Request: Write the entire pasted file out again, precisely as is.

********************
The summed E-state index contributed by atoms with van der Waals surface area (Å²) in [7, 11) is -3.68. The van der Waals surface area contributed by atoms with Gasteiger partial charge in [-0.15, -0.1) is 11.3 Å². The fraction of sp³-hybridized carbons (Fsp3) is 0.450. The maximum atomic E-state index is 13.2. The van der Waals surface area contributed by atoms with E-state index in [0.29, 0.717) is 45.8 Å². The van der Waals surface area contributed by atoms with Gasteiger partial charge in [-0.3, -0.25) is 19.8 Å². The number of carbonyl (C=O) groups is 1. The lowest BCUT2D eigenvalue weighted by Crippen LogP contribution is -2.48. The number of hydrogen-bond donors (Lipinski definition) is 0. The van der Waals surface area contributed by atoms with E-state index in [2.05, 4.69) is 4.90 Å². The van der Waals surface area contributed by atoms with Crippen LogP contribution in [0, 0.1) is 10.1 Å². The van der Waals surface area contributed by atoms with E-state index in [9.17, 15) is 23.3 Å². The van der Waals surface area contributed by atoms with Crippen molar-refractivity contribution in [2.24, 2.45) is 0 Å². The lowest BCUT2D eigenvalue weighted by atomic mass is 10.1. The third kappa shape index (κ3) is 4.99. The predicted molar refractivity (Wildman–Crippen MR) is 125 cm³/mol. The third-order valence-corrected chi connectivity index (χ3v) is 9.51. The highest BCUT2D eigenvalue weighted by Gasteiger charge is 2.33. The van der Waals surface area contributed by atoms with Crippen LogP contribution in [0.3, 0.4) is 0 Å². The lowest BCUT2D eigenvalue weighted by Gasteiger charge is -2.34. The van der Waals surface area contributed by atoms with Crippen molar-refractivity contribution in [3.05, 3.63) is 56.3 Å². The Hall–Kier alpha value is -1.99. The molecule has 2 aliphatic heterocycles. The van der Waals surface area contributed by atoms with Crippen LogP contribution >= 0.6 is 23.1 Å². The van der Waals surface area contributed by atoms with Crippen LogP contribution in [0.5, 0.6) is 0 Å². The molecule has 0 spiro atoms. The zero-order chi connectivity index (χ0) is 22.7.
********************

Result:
The summed E-state index contributed by atoms with van der Waals surface area (Å²) in [7, 11) is -3.68. The van der Waals surface area contributed by atoms with Gasteiger partial charge in [-0.15, -0.1) is 11.3 Å². The fraction of sp³-hybridized carbons (Fsp3) is 0.450. The maximum atomic E-state index is 13.2. The van der Waals surface area contributed by atoms with E-state index in [0.29, 0.717) is 45.8 Å². The van der Waals surface area contributed by atoms with Gasteiger partial charge in [-0.3, -0.25) is 19.8 Å². The number of carbonyl (C=O) groups is 1. The lowest BCUT2D eigenvalue weighted by Crippen LogP contribution is -2.48. The number of hydrogen-bond donors (Lipinski definition) is 0. The van der Waals surface area contributed by atoms with E-state index in [2.05, 4.69) is 4.90 Å². The van der Waals surface area contributed by atoms with Crippen LogP contribution in [0, 0.1) is 10.1 Å². The van der Waals surface area contributed by atoms with E-state index in [9.17, 15) is 23.3 Å². The van der Waals surface area contributed by atoms with Crippen molar-refractivity contribution in [2.24, 2.45) is 0 Å². The lowest BCUT2D eigenvalue weighted by atomic mass is 10.1. The third kappa shape index (κ3) is 4.99. The predicted molar refractivity (Wildman–Crippen MR) is 125 cm³/mol. The third-order valence-corrected chi connectivity index (χ3v) is 9.51. The highest BCUT2D eigenvalue weighted by Gasteiger charge is 2.33. The van der Waals surface area contributed by atoms with Crippen LogP contribution in [0.3, 0.4) is 0 Å². The lowest BCUT2D eigenvalue weighted by Gasteiger charge is -2.34. The van der Waals surface area contributed by atoms with Crippen molar-refractivity contribution in [3.05, 3.63) is 56.3 Å². The Hall–Kier alpha value is -1.99. The molecule has 2 aliphatic heterocycles. The van der Waals surface area contributed by atoms with Crippen LogP contribution >= 0.6 is 23.1 Å². The van der Waals surface area contributed by atoms with Crippen LogP contribution in [0.5, 0.6) is 0 Å². The molecule has 0 spiro atoms. The zero-order chi connectivity index (χ0) is 22.7.